Family gathers as ailing Bee Gee Robin Gibb falls into coma


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The Independent Online

The family of the singer Robin Gibb was keeping vigil at his hospital bed in Chelsea in west London last night. The 62-year-old Bee Gees singer was fighting for his life after contracting pneumonia and falling into a coma. He recently suffered cancer of the colon; subsequently, the disease spread to his liver.

It was thought as recently as last month that his cancer had been in remission. Earlier this year he said he was making a good recovery: he told the Radio 2 disc jockey Steve Wright that he felt better than he had done for a decade.

"The prognosis is that it's almost gone and I feel fantastic, and really from now on it's just what they could describe as a 'mopping-up' operation," he said. "I am very active and my sense of well-being is good."

But last week he was forced to miss the London premiere of his classical composition "Titanic Requiem" because of illness. This latest deterioration in his health coincides with reports of a secondary tumour. Sources close to Gibb confirmed he is very ill in hospital, but his agent declined to comment on reports that the star might have only days to live. His son, Robin-John Gibb, said the family was praying for him and hoping for a speedy recovery.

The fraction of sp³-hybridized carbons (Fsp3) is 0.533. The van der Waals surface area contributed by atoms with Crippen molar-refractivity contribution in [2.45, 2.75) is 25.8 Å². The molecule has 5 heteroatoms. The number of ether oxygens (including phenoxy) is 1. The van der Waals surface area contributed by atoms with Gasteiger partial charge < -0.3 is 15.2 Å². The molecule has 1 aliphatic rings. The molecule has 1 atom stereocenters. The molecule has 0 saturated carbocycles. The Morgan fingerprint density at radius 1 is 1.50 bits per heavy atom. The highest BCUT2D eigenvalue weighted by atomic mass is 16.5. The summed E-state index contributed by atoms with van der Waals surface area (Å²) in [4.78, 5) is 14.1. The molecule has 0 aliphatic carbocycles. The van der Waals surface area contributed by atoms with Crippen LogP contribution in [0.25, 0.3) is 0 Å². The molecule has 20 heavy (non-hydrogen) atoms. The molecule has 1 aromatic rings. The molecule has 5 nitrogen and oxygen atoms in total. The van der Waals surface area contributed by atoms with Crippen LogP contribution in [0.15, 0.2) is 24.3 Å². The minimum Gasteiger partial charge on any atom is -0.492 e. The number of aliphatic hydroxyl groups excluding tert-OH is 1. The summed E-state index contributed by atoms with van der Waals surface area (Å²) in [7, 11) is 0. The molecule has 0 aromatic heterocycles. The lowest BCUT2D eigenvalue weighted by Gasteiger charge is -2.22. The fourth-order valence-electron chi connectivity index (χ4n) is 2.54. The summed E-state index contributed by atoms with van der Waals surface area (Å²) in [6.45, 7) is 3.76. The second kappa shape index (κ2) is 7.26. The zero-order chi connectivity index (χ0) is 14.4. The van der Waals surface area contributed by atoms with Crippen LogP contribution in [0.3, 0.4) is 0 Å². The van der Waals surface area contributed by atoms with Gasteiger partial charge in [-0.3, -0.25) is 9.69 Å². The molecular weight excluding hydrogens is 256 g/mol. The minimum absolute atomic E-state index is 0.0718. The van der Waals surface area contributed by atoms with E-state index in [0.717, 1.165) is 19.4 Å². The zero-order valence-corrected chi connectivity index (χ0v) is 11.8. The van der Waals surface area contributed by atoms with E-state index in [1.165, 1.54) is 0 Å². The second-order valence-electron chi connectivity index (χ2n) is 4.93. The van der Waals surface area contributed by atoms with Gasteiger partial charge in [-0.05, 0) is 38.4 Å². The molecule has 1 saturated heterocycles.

The Bee Gees – the Gibb brothers Robin, Barry and Maurice – were born on the Isle of Man but were raised in Australia. Their musical success – worldwide sales topped 200 million – includes hits such as "How Deep Is Your Love" and "Stayin' Alive". Their soundtrack for the film Saturday Night Fever was one of the best-selling albums of the 1970s.

Since the 1980s, the family has suffered repeated tragedy. Gibb's twin brother, Maurice, died from the same bowel condition that initially led doctors to operate on Robin. Gibb's younger brother, Andy, who was not part of the Bee Gees but a successful singer in his own right, died in 1988 from heart failure at the age of 30.

Robin Gibb has enjoyed a musical career spanning six decades and singing some of the greatest hits of the 1960s and 70s, including "Massachusetts", "I've Gotta Get a Message to You", "Lonely Days", "Words", "How Can You Mend a Broken Heart", "Tragedy", "Jive Talkin'" and "Night Fever".

Gibb's publicist, Doug Wright, declined to comment last night but Gibb's son acknowledged publicly that the musician was seriously ill.